Discovering more about yourself while accepting your family for who they are, and bonding over it, is a pretty familiar angle for family-friendly animated films. This was largely seen throughout the various Disney and Pixar efforts in 2021. With that in mind, I once again saw myself siding more with the blending of heart, rapid-fire jokes, and visual wonder from another Phil Lord and Christopher Miller production. Directors Mike Rianda and Jeff Rowe found plenty of ways to make me smile with this dysfunctional family road trip movie packed with so many laughs and ideas that I know I’ll still be discovering more gags as time goes on. Sony’s animation department is no slouch either, opting for some unique designs and an overall aesthetic that (much like the Mitchells) feels entirely of its own.
“Honor. That is why a knight does what he does.”
Is honor truly the reason? In A24’s medieval arthouse epic, David Lowery finds an assured direction for his adaptation of the famous Arthurian tale and sticks with it. The result is a visually ambitious work of art centered around Dev Patel’s Gawain, as he seeks any sort of experience to finally prove his worth. Patel brings all the screen charisma he can (which is to say, a lot), as he deals with various trials and tribulations in a film that puts him through the wringer. This movie is packed with double meanings and effective uses of practical and visual effects allowing for an eerie atmosphere that is somehow otherworldly and earthly. The Green Knight is an adventure film with far less emphasis on action and a lot more concern for all of the weight of establishing one’s legacy.
“I don’t know what I’d tell him, other than I was part of the struggle.”
The Oscars (6 nominations, 2 wins) only helped solidify what I already knew – Judas and the Black Messiah is one of the best and most important films of the year. It’s one thing to enlighten people about who Fred Hampton (brilliantly portrayed by Daniel Kaluuya) was, but it’s another thing to turn the story into a well-produced studio thriller. Yes, the film has a perspective and an understanding of what it wants to say about the Black Panther Party and those looking to destroy it for being a perceived threat (it wasn’t), but director Shaka King made a smart move in positioning the main point of view behind LaKeith Stanfield’s Bill O’Neal. The result is an electrifying feature full of great performances, excellent cinematography to truly capture the time and the mood, and a level of tension that does well to match up to what was in the air at that time, thanks to the aptitude and authority of a revolutionary mind.
“This was the first time I had seen so many of us … It was the ultimate Black barbecue.”
After considering the vast array of films I have seen throughout the year, it says something that there was not one I found myself appreciating more than director Ahmir “Questlove” Thompson’s brilliantly assembled documentary covering the 1969 Harlem Cultural Festival. Emotional, sentimental, and insightful, this incredibly well-edited work not only clued me into an event I had never even known about but did so with so much style and confidence.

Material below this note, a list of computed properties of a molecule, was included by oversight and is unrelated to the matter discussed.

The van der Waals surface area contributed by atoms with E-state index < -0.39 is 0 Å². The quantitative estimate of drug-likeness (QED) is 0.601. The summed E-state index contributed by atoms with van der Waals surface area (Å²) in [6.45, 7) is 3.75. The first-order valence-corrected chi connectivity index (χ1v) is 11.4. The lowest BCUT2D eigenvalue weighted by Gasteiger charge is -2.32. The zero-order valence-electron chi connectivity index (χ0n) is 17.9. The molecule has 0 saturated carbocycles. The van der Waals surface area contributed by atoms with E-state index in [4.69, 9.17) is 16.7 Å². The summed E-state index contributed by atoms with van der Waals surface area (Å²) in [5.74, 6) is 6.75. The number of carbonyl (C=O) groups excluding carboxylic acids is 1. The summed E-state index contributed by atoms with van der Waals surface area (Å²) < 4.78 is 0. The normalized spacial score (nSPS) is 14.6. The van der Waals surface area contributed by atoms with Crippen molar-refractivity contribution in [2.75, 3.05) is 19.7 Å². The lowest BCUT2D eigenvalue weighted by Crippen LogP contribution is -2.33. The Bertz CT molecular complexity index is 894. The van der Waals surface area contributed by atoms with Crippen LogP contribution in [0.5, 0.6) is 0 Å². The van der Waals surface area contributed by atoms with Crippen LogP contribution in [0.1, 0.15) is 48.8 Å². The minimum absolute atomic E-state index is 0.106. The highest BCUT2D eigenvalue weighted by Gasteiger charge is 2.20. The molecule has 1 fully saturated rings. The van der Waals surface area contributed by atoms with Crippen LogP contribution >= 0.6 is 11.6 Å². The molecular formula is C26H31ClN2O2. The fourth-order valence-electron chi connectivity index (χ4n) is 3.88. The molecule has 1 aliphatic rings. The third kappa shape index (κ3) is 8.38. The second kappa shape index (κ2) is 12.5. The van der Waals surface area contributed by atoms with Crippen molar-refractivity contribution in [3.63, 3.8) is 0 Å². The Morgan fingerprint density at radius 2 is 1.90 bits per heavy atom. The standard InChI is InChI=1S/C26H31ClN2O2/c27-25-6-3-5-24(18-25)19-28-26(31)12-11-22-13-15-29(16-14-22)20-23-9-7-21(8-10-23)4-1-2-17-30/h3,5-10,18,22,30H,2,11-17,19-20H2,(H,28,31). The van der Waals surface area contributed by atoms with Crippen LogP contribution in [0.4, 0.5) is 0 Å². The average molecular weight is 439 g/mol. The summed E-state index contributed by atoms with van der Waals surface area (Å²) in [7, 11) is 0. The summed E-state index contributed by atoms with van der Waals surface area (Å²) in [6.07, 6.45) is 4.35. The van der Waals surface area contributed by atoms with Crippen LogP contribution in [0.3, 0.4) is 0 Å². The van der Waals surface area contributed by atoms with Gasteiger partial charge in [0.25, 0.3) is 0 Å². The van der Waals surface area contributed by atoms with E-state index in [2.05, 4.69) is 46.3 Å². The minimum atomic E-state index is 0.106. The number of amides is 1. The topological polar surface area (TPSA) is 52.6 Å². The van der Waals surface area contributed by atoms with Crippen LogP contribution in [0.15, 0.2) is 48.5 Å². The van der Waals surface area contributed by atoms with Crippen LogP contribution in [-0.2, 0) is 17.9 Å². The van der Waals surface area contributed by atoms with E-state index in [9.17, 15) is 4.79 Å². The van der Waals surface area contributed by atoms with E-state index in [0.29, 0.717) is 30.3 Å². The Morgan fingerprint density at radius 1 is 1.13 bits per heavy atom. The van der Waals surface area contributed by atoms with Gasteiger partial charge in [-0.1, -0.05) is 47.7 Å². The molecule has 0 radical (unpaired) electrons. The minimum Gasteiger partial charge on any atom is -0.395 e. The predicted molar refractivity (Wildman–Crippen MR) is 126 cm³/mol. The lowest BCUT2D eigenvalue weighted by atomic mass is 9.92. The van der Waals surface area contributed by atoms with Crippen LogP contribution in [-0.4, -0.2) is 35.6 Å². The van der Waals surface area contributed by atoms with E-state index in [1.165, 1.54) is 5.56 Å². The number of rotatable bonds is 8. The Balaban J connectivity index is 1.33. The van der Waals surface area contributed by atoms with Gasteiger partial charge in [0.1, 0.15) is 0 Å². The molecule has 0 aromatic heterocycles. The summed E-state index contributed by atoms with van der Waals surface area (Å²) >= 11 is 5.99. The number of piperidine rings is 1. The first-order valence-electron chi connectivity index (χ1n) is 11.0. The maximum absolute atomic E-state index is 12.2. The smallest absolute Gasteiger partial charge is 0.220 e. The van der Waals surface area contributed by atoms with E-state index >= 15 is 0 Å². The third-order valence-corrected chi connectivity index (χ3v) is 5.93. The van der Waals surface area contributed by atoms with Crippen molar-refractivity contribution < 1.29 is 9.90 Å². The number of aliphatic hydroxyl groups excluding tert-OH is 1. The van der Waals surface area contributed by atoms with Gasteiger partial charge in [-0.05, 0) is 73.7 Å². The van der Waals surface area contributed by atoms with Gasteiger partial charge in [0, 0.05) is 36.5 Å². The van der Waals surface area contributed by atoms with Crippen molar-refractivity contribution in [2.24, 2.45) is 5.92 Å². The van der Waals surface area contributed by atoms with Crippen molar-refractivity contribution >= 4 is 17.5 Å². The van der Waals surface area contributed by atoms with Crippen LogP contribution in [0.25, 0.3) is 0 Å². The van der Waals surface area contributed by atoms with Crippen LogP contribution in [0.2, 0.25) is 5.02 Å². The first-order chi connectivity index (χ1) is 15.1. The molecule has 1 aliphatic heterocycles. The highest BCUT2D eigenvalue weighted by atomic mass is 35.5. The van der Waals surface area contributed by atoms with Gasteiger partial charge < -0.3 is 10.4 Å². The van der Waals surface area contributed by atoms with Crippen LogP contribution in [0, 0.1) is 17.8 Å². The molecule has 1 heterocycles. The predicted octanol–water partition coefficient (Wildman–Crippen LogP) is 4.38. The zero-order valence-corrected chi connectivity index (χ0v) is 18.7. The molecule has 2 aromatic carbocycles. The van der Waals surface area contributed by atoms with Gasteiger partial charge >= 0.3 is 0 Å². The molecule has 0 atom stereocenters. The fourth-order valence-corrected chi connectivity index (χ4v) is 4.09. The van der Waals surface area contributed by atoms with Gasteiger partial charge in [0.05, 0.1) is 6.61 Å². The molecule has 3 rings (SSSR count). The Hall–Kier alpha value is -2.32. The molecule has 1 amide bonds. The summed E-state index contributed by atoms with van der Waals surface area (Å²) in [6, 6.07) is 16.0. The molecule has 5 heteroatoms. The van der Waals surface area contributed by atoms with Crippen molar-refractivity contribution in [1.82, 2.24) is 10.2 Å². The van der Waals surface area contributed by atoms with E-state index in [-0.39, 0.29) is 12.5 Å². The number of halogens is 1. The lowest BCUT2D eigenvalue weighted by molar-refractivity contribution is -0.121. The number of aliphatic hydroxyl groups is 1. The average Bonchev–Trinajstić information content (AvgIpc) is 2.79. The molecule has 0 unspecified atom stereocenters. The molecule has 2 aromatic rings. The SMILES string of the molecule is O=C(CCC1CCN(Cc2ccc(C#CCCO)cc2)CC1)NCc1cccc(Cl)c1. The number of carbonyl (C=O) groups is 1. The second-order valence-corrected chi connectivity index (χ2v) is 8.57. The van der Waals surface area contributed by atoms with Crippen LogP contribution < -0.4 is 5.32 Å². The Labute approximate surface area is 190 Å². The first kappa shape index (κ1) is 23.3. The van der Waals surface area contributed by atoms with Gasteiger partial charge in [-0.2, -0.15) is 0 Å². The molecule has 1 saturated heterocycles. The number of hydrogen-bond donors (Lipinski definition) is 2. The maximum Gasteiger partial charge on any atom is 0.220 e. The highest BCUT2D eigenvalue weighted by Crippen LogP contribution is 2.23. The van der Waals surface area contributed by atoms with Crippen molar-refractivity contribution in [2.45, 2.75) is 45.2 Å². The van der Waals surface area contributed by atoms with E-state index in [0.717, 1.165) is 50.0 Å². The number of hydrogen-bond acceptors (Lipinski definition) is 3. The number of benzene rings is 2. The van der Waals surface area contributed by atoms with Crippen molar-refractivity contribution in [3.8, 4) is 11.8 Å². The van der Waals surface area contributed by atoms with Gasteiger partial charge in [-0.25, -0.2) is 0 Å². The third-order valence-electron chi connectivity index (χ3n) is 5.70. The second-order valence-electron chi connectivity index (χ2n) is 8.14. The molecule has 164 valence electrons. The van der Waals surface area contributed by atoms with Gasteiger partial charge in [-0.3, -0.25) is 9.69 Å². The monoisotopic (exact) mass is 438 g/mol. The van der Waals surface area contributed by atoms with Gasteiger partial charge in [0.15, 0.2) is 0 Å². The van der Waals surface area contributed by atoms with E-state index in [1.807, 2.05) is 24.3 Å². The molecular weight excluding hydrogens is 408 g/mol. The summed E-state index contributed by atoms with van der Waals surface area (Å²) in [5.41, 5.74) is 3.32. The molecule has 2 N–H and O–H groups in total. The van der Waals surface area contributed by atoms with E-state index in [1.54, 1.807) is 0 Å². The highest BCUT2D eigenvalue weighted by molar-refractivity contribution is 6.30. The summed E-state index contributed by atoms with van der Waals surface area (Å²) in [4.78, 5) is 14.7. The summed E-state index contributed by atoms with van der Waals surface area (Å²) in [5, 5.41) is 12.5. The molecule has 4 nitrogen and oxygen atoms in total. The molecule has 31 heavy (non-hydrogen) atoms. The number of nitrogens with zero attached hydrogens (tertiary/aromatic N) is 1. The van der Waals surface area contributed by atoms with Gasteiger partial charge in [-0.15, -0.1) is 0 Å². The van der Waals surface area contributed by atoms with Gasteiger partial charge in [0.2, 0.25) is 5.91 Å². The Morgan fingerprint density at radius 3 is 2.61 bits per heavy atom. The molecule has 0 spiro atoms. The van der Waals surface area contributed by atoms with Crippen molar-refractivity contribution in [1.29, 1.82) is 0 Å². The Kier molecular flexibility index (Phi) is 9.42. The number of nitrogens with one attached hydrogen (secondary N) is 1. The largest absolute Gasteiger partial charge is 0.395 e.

Summer of Soul already works as a terrific look at a music festival featuring performances from Stevie Wonder, Nina Simone, Sly and the Family Stone, The 5th Dimension, Mahlia Jackson, Gladys Knight and the Pips, B.B. King, and others. Even better is realizing how innovative Questlove is to use these performances as segments to push into the different things going on with black culture during that time. Covering everything from Martin Luther King Jr.’s assassination from a year earlier to the moon landing with attitudes far different than what one typically hears, there’s a lot to admire about having the opportunity to see this unearthed footage.
It’s astounding that this entire event was filmed (six free shows over six weeks), and no outlet wanted to do anything with the footage, only for Woodstock to be seen as one true music festival of 1969. As Questlove has stated, “The fact that 40 hours of this footage was kept from the public is living proof that revisionist history exists,” and as I continue enjoying the fact that his footage was discovered and shown back to surviving band members and attendees alike, it’s something I’ll continue to appreciate when it comes to what cinema can provide.
And that concludes my favorite films of 2021. It’s been another rocky year as far as the world is concerned. Still, theatrical moviegoing became more of an experience to have again. Whether I saw films in the theater or at home, I once again enjoy the variety of new releases that made their way to my list and hope more can discover what they can as well. Please be sure to enjoy some of the other recent lists I’ve put together, including my picks for the best 4K & Blu-ray releases of the year and my upcoming favorite movie scenes of 2021. Feel free to hear more of my thoughts on the year’s releases, along with others, via the podcast I’ve co-hosted for over a decade. Soon enough, there will also be a list of my most anticipated films of 2022. There’s always plenty of movies on the horizon, and I look forward to seeing what will be topping my list next year.